“Despite this, in the second half, Kane received retribution after the ball bounced to him in the box, and he banged it bottom corner on the rebound. Spurs then capitalised on their momentum, with a fantastic Dele Alli goal in the 70th minute. It was a delightful finish, just curling it with the inside of his foot to the corner of the goal.”
Whilst 2-1 up, Spurs midfielder Sissoko decided to exchange a couple shoves with the Brighton defender Dan Burn, embracing his inner Scrooge over the Christmas season, and adding to the Boxing Day dramatics. Brighton got their own back at Spurs, as while Alli was through on goal, Ryan pulled off the save of the game. He got a slight touch on the ball to leave Spurs with a slimmer, but still successful, 2-1 win.
After this game, pending a difficult decision, I decided to go for my team, Everton, for the 3PM fixture. Given the recent signing of Carlo Ancelotti, I was nervous to see his first game in charge. There hasn’t been a 0-0 draw between the two sides since 1926, so my hopes were high for a decent scoring game.
Burnley gave away a fair amount of free kicks during the first half, but Everton’s lack of determination from set pieces meant a lot of these opportunities went astray. Once or twice Mina or DCL would get a touch on the ball, but they’d often hit it off target, or not as clinical enough. Everton berated Burnley in terms of possession, but alas we went in at half time 0-0.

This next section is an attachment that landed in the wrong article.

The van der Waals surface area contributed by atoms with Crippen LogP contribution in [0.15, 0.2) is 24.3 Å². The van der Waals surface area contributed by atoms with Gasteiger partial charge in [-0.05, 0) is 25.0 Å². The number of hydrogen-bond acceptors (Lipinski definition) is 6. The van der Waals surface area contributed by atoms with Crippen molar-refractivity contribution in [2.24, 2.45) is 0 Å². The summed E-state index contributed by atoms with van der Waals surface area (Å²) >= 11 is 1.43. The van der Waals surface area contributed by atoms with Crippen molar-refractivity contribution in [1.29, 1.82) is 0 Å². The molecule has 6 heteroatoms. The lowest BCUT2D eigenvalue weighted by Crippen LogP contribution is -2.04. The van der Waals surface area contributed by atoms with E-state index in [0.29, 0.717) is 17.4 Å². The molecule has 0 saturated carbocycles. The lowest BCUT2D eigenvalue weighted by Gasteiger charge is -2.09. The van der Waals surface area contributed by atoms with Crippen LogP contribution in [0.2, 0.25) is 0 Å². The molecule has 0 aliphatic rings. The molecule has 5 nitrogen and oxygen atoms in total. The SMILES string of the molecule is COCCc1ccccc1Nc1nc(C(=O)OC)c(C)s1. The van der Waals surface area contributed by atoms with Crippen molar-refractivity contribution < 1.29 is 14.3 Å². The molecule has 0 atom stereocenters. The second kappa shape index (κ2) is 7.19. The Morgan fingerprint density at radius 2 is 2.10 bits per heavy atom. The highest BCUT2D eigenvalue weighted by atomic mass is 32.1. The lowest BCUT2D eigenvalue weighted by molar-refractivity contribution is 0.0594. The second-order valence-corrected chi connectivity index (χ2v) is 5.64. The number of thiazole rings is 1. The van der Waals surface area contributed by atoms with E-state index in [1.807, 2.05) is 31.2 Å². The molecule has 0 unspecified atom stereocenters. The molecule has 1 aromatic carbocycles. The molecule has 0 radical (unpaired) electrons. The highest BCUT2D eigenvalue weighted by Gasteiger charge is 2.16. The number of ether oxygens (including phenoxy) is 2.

There was a bit of drama in the second half, as Everton’s goalkeeper Pickford supposedly handballed the ball outside the penalty box, gifting Burnley a freekick. Although nothing came of it, my heart was in my mouth.
Despite Burnley’s oppressive nature, however, Everton managed to nab a goal with 10 minutes left to spare. Dominic Calvert Lewin’s thumping header bounced off of both posts, before stumbling into the net. A classic diving header which Everton coach Duncan Ferguson would’ve been proud of.